What makes a liberal a liberal? It's a question I've been asking myself lately, perhaps because every liberal I meet nowadays seems to ask me how in the world I could be a conservative. My stock answer is that I'd love to be a liberal because, you know, chicks dig the progressives. But also because I'd love to resolve debates with clever rejoinders like "Halliburton!" or "Fox News!" or "Karl Rove!," and because I'd love to engage in intellectual group hugs rather than confront awkward truths, and because I'd love to show how my heart is in the right place by supporting benevolent-sounding but historically discredited social policies which end up devastating the very communities they're intended to benefit. So, yes, I'd love to be a liberal . . . except these pesky I.Q. points keep getting in the way.Mark Goldblatt is his superb analysis of liberal mind identifies 4 factors that turn some people into liberals.
People who are frustrated by their lot in life are often drawn to liberal ideas because modern liberalism's contempt for the free market jibes with their efforts to rationalize their disappointments.Factor 2: guilt.
But of course the majority of liberals are not abject failures. On the contrary, many have attained a considerable measure of social status and financial clout, which calls to mind another reason liberals become liberals-guilt. Guilt-induced liberalism is most common among the more successful members of historically marginalized and currently struggling groups like blacks and Hispanics, or among members of historically marginalized and currently prospering groups like women and Jews. The trappings of achievement-prestigious job titles, comfortable homes, swollen bank accounts-are a kind of inverse torment for such people, an ongoing crisis of authenticity, a sign of the dissolution of their identity within the marginalized group. They feel compelled, therefore, to demonstrate that their sympathies still reside with the underclass.Factor 3: sin.
Modern liberals deplore moral judgment-except in their collective outrage at conservatives-because they've decided, in their own lives, to abandon the doctrinal elements of Judeo-Christian morality in favor of an ethic whose guiding principle is, in the words of noted Shakespearean dunderhead Polonius, "To thine own self be true." Hence, the liberal mantra, I'm not religious, but I consider myself a spiritual person. Roughly, this translates into: I don't want to give up on an afterlife, but I don't want to be judged by the stuff I'm doing. Liberals, therefore, seethe with resentment towards public displays of traditional faith out of fear such faith carries with it an implicit condemnation of their personal choices.Factor 4: compassion.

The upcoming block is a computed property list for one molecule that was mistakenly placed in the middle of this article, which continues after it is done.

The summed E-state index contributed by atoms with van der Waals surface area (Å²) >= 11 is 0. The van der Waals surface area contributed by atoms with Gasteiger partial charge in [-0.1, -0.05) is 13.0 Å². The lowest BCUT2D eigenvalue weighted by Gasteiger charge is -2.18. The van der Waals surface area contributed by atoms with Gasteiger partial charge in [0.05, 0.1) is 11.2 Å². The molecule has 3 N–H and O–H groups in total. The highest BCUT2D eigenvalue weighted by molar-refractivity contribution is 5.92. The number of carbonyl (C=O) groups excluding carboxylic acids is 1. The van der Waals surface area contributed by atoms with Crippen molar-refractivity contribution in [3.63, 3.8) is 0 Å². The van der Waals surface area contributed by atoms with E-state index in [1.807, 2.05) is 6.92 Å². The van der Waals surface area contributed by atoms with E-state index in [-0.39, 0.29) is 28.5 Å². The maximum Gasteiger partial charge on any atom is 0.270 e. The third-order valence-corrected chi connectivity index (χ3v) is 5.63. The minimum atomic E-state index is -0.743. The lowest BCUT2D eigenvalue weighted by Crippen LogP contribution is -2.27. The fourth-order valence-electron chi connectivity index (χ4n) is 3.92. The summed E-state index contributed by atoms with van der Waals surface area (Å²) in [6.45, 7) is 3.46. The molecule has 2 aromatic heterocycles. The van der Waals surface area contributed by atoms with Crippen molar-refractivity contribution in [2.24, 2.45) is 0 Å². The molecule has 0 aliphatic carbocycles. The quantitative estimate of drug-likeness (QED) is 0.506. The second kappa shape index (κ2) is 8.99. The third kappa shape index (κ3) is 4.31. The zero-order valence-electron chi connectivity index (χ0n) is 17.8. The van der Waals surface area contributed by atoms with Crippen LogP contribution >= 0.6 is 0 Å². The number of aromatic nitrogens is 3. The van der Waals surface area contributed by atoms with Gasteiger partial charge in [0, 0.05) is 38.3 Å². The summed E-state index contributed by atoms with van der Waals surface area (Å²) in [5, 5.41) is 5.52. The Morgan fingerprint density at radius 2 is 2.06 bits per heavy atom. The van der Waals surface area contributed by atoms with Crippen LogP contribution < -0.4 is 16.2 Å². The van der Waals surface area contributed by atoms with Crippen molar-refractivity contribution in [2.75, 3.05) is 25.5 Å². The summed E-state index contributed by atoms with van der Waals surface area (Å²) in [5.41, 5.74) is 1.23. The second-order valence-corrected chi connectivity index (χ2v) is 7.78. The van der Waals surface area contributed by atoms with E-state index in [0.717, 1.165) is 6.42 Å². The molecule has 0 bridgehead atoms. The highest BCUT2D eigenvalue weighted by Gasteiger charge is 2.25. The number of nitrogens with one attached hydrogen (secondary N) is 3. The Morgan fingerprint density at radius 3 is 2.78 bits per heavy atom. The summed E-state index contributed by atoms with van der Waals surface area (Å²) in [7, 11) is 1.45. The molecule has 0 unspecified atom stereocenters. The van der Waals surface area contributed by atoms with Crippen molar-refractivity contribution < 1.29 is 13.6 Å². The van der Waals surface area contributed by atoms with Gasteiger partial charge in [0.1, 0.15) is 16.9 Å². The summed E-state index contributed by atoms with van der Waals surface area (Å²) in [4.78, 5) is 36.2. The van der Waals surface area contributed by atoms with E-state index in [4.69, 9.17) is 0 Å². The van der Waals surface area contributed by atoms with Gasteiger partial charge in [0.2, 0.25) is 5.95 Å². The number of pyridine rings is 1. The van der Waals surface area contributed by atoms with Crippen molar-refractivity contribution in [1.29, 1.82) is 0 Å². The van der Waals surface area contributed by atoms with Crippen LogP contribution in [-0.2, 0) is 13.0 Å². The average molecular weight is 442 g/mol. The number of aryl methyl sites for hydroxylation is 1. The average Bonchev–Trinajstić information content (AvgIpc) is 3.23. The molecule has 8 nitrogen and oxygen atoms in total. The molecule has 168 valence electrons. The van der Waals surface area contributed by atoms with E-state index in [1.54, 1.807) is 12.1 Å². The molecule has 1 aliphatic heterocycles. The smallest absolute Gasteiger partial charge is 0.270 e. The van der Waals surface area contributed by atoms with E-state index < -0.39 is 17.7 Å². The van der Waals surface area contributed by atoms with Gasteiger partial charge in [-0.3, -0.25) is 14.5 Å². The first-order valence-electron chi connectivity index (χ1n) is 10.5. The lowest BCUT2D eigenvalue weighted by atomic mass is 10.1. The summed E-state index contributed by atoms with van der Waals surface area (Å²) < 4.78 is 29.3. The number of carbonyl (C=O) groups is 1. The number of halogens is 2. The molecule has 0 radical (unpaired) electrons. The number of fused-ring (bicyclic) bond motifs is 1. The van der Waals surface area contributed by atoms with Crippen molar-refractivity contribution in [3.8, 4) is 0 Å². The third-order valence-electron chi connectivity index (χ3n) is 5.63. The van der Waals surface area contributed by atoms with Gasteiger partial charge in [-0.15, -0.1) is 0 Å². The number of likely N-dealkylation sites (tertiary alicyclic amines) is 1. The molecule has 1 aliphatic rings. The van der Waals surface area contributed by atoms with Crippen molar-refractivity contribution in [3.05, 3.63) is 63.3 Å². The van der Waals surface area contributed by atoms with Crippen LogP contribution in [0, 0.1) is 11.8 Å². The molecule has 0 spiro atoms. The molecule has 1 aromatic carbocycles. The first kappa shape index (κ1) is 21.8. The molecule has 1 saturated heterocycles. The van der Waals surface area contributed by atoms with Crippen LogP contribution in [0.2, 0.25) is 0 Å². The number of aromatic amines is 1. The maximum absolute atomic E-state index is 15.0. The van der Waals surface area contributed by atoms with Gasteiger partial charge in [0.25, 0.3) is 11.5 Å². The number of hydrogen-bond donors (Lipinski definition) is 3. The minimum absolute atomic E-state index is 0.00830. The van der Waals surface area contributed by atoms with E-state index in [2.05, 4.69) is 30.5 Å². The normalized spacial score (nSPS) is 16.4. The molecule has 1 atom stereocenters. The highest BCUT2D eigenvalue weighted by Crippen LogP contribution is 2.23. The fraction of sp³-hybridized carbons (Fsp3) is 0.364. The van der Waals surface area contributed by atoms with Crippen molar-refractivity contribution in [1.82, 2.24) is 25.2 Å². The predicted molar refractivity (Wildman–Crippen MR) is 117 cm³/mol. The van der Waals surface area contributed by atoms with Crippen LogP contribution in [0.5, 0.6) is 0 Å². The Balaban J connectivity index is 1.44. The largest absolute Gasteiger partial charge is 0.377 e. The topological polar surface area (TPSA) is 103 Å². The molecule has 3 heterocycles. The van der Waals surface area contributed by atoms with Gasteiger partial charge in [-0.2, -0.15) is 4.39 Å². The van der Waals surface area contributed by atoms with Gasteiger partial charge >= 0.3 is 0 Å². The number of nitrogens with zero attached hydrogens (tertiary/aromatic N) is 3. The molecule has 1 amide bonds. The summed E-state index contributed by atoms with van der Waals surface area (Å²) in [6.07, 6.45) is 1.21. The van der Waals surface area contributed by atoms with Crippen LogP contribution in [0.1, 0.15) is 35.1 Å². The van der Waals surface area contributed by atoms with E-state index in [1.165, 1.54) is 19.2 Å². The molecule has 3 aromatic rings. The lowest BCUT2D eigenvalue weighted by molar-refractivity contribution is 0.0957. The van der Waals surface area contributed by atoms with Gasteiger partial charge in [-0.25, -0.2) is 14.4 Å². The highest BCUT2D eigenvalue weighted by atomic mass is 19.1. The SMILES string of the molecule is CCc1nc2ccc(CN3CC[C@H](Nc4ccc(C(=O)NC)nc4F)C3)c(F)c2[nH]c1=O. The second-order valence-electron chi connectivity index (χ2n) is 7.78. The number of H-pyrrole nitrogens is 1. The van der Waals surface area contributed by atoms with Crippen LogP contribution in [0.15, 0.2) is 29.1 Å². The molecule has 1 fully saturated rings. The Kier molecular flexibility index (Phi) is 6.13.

Intelligent people are often drawn to dumb ideas because the dumb ideas speak to their hearts rather than to their heads. The roster of world-class intellectuals who failed to recognize the evils of Communism in the last century is a testament to human frailty, not human imbecility. Tyranny, like charity, begins with compassion; this lesson is utterly lost on liberals, for whom compassion is an absolute good. So it's important to remember that the prime justification of liberalism, at least in the minds of liberals, is almost always fairness. They feel unfairness in their bones. It upsets them. That's how they know they're compassionate.So why is it easy to be a liberal? Because liberals don't have to accomplish anything.
It is the misguided pursuit of fairness that, in the final analysis, drives the majority of liberals to liberalism. It's a pursuit at which they cannot fail, since it's never-ending; it's a pursuit that alleviates their guilt, since it re-connects them with their roots; it's a pursuit that cleanses their individual sins, since its goal is the common weal. The pursuit of fairness is itself a kind of therapy.
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